Compost Without a Compost Pile

You can still compost if you are not allowed to have a pile in your yard

You may think you need a compost pile to improve your soil, but that's not the case. Here I will tell you how easy it is to improve your soil without a compost pile by simply burying the materials in your garden.

Things You'll Need:

  • Vegetable scraps
  • Fruit Scraps
  • Any other compostable materials
  • Container with Lid

Composting without a compost pile.

Collect various organic waste in an appropriate sized container for your needs. Choose a container that has a tight fitting lid to avoid fruit flies and other critters from discovering your compost container. I recommend starting with a container that will hold at least 8 cups of material.

Depending on how much organic waste your household uses in a day, you may need to empty your container as often as every day or as little as once a week. You may want to empty your container more often during hot weather as the contents in the container may begin to smell and decompose before you have had time to bury them in the garden. Store the container in a cool dry place until ready to bury. Personally, I like to empty my container every day or two, especially in the summer.

Once you have collected enough waste to bury, simply dig a hole or trench somewhere in your garden and bury the contents of your container. Make sure that at least six inches (15 centimeters) of soil is put back on top of the compost materials. This will ensure that animals are not attracted to the fresh organic waste you have just buried. Water the area to help settle the soil and to get the decomposing to start.

Good places to bury your organic waste include, between the rows in your vegetable garden and along side perennials, shrubs, and trees. Just make sure you bury the material just outside the root zone of the plant, so as not to disturb the roots too much.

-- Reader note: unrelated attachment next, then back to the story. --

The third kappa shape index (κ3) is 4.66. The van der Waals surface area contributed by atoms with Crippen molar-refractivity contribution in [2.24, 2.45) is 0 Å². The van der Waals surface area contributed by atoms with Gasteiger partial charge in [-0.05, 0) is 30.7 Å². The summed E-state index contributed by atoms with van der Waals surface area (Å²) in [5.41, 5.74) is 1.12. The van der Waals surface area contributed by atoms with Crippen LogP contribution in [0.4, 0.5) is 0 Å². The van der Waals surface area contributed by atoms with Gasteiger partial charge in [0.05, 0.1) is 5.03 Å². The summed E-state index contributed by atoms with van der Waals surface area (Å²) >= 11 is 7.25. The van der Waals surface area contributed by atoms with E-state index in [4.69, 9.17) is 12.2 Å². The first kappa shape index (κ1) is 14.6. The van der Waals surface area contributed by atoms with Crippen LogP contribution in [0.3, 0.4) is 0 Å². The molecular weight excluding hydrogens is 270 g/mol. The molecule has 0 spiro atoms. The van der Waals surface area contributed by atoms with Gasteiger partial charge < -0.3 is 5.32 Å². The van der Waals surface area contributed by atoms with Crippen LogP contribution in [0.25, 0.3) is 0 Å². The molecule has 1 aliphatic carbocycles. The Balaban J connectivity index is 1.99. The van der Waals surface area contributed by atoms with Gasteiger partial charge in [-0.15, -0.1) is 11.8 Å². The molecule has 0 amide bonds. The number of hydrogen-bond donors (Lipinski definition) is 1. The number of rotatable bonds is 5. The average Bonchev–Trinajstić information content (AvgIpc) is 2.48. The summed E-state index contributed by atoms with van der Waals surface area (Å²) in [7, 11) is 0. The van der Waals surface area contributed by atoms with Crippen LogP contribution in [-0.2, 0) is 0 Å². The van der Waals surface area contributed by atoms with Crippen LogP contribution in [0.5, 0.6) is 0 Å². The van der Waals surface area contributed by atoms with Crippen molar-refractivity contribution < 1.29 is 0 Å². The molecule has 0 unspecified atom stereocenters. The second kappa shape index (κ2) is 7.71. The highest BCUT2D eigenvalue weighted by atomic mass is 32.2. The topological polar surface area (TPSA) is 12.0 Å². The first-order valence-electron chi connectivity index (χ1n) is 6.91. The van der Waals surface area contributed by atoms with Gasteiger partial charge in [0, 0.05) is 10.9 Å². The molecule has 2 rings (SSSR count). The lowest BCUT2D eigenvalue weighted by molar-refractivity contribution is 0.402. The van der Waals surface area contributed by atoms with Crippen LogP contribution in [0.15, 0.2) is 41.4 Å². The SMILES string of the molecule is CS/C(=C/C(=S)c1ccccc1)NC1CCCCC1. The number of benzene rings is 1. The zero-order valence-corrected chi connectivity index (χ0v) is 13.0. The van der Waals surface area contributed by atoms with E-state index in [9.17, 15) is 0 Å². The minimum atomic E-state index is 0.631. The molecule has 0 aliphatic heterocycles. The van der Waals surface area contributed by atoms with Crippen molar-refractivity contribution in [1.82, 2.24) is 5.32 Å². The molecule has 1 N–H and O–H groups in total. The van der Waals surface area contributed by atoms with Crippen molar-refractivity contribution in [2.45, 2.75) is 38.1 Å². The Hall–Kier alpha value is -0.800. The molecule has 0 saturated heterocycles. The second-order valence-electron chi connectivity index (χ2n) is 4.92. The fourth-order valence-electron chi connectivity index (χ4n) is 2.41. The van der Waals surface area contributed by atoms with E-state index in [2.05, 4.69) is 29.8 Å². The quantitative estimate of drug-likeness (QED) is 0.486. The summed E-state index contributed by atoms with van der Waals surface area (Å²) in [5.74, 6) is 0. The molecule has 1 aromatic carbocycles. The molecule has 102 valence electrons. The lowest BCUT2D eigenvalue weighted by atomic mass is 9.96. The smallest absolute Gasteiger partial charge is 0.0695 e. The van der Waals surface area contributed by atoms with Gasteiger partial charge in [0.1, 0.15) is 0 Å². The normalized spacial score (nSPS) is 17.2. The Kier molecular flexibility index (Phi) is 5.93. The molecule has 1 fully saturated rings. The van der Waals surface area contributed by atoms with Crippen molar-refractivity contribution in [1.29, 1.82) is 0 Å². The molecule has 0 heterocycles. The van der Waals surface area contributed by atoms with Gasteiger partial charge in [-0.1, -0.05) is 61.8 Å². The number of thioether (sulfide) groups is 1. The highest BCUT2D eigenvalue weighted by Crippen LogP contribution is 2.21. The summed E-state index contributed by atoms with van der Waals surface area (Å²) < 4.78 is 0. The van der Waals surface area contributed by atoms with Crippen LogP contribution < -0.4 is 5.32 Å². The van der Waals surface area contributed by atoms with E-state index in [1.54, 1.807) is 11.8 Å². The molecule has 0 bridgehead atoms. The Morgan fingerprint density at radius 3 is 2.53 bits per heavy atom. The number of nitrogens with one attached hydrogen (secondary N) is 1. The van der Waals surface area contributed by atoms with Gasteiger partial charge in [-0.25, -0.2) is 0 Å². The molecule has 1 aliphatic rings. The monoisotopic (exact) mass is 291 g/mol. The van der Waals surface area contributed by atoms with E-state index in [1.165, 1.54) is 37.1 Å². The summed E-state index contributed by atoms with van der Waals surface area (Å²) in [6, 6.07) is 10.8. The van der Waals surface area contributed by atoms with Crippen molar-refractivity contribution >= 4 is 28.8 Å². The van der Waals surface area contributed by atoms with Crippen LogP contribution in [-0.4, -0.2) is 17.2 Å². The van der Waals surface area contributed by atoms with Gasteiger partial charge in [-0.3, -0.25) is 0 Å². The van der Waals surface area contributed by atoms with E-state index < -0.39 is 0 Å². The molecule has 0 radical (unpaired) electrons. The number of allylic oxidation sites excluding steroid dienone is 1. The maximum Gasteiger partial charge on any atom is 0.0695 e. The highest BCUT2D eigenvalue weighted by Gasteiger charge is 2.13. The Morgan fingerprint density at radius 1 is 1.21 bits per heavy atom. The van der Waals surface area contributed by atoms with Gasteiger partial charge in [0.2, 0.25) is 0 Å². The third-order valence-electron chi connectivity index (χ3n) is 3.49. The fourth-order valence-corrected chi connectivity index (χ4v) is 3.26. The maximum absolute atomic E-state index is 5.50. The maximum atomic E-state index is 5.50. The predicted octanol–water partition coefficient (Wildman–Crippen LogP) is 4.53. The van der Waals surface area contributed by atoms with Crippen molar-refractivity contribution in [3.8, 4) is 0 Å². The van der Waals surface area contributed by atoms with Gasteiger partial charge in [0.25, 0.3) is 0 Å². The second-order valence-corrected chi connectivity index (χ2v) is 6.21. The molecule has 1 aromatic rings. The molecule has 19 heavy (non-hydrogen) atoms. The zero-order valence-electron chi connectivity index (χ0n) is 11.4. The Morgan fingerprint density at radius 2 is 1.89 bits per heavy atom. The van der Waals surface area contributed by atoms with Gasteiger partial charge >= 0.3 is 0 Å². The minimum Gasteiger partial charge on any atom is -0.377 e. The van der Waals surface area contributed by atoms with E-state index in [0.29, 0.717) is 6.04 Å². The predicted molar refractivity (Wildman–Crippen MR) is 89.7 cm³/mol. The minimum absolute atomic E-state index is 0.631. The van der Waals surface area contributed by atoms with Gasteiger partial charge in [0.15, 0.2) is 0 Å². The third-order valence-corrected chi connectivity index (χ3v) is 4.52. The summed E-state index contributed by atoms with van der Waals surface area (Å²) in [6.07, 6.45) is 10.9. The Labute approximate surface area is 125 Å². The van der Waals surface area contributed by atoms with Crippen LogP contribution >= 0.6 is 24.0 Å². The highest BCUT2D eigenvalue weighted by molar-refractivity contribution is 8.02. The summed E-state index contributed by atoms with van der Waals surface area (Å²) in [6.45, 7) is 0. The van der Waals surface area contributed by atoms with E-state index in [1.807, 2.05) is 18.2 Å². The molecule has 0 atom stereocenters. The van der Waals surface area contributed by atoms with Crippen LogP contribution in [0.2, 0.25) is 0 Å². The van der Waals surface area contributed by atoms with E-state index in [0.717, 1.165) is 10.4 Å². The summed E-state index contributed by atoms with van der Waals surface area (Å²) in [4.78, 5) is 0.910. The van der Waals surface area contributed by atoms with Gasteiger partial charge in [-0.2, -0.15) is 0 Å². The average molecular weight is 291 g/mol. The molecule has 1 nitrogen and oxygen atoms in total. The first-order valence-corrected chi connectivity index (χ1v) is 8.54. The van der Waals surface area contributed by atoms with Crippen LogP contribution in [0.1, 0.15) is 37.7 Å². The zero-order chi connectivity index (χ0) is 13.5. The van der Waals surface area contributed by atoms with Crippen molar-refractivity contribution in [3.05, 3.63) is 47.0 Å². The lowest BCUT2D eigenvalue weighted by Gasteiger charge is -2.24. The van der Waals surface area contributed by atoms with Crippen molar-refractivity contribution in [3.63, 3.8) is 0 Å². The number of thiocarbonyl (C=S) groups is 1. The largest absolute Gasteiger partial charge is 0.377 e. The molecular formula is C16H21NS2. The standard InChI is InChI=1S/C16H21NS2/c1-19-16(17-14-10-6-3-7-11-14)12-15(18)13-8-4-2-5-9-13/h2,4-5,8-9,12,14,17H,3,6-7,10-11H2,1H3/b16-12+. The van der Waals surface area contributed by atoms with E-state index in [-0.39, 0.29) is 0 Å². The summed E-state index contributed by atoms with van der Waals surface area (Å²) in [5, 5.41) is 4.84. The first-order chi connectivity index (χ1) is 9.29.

Over time, these materials will break down. Earthworms and other beneficial insects will be attracted to the area, further improving the soil in your garden. It's that simple.

Here is a list of items that are ideal for composting in this way:

  • fruit scraps (including peels, melon rinds, seeds, stems, rotting fruit)
  • vegetable scraps (including peels, seeds, stems, rotting vegetables)
  • coffee grounds, including paper filter
  • shredded paper, newspaper, or cardboard (no plastic or glossy paper)
  • used tea bags
  • egg shells (rinsed and crumbled into small pieces)
  • Cooked foods that do not contain meat products (noodles, rice, bread, etc.)
  • Weeds (that have not gone to seed) and other dead plants
  • Leftovers after you have pruned or dead headed plants (cut into small pieces)

If the ground freezes in the winter in your area, you can dig a larger hole ahead of time and cover it with straw or grass clippings. Reserve the soil in a large container so it is ready to use in the Spring. As you collect the organic waste, remove the straw or grass clippings and put the waste in the hole and then recover. In the spring, take the soil you have been saving and cover it all up so it can start the decomposition process. You can also just save all the waste until Spring and bury it then. Save the waste outside in a large trash can or it can be frozen until needed.

Tips & Warnings

For best results cut up your organic waste into smaller pieces so that it will be easier to bury and decompose faster. This is especially important for melon rinds, newspaper, egg shells, large weeds, and corn husks. Do not compost meat, animal feces (such as dog or cat) or diseased plant material. Rabbit or chicken manure can be mixed in if readily available.

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